Planet 246

Rowan Williams
Gwinllan a Roddwyd: Hanes y Cylch Catholig
by Ioan Roberts

by Ioan Roberts

Y Lolfa, £12.99

The history of Welsh-speaking Catholicism after the Reformation is an intriguing subject. Instructional and devotional material was translated into Welsh in the sixteenth and seventeenth centuries, and various centres of clandestine Catholic activity, from Llandudno to Cwm in Monmouthshire, printed and circulated quite a lot of material. The eighteenth century spiritual classic, The Garden of the Soul, was translated (rather elegantly) in the 1830s by Edward Metcalfe, a chaplain to the Mostyn family of Talacre. But it was only in the early twentieth century that the question of the status of the language in the regular life of the Roman Catholic dioceses of Wales came to be seriously debated – partly or largely as a result of the conversion to Catholicism of the towering figure of Saunders Lewis. For him and some of his circle, Catholicism offered the vision of a neo-medieval commonwealth of small nations, each with its own tradition and culture, held together and affirmed by the global unity of the Church; and part of such a vision was the recognition of the significance of local languages and the defence of national integrity.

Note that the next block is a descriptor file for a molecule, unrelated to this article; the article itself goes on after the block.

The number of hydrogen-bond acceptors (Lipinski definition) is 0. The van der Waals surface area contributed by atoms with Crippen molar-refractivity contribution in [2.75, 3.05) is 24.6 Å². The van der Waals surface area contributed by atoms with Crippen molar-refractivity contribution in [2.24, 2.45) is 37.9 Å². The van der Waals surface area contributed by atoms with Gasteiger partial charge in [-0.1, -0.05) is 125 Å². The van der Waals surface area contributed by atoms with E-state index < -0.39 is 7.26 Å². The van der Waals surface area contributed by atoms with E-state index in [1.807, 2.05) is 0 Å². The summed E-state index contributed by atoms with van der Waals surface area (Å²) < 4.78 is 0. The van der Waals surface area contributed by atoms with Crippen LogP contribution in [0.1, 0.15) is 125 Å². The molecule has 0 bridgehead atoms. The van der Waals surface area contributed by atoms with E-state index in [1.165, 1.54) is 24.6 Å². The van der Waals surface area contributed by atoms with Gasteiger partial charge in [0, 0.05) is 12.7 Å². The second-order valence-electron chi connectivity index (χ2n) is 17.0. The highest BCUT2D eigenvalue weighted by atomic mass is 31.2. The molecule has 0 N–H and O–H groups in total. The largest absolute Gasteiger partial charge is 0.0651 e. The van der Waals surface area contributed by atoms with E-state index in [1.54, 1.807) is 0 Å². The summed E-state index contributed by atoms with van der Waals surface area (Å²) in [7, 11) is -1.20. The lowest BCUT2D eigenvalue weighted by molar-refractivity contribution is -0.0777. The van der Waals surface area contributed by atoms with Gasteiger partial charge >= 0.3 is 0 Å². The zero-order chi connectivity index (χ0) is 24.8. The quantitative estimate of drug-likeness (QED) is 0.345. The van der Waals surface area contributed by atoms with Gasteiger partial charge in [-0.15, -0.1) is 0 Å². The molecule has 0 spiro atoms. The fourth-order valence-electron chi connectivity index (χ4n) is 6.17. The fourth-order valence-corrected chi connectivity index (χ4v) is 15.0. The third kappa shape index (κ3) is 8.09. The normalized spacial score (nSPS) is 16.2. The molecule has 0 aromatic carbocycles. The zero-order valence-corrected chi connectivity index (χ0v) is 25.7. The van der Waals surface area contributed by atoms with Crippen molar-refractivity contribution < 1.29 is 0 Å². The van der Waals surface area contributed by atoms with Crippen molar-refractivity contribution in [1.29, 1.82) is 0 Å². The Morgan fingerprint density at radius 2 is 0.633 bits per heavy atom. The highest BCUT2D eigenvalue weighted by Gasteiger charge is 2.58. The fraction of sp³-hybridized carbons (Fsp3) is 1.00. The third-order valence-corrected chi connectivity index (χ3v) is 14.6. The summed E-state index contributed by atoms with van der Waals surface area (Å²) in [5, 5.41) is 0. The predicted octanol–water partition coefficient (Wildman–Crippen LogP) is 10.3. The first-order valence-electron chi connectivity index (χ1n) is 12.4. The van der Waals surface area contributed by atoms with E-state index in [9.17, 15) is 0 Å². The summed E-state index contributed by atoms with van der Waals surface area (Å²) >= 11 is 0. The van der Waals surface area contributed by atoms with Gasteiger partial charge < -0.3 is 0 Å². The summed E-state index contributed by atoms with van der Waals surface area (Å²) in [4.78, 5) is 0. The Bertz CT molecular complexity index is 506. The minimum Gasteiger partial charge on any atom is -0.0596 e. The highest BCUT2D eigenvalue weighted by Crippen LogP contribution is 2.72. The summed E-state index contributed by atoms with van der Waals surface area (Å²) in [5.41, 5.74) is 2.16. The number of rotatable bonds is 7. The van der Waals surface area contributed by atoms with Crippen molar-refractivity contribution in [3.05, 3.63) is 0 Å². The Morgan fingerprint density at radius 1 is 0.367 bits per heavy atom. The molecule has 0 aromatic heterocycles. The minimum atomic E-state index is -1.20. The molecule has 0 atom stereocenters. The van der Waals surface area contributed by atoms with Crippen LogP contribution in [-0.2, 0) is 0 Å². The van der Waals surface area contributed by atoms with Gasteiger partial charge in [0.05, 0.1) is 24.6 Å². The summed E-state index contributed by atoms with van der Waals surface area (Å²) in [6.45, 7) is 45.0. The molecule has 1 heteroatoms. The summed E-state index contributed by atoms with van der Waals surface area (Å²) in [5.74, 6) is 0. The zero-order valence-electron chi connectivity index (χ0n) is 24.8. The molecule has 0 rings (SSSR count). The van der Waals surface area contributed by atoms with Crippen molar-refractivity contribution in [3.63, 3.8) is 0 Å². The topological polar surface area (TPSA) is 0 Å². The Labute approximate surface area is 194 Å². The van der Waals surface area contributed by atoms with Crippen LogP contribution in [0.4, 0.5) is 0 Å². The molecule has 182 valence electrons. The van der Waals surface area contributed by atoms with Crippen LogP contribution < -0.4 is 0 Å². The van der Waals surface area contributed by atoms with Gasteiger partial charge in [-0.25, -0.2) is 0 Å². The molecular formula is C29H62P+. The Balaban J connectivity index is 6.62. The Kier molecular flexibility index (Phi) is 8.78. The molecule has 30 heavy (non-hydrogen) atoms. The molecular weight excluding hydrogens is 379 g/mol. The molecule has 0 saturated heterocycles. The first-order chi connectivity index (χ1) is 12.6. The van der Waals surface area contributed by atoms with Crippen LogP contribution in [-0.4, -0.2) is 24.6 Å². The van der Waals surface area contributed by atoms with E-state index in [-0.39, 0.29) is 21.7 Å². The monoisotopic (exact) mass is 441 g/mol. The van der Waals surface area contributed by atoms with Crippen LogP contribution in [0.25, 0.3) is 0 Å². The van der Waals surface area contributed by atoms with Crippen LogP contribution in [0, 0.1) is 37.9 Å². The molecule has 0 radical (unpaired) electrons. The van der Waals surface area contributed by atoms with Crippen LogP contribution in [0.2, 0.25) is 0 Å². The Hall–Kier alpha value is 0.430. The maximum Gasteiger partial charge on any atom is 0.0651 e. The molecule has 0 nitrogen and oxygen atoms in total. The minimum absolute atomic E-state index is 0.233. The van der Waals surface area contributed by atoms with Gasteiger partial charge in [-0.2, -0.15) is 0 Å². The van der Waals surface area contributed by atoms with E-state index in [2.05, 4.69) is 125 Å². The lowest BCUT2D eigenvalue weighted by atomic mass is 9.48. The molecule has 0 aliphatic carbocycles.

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About the author

Rowan Williams is a theologian, poet, and former Archbishop of both Wales and Canterbury. He was Master of Magdalene College Cambridge from 2012 to 2020. His latest publication is Looking East in Winter: Contemporary Thought and the Eastern Christian Tradition (Bloomsbury, 2021).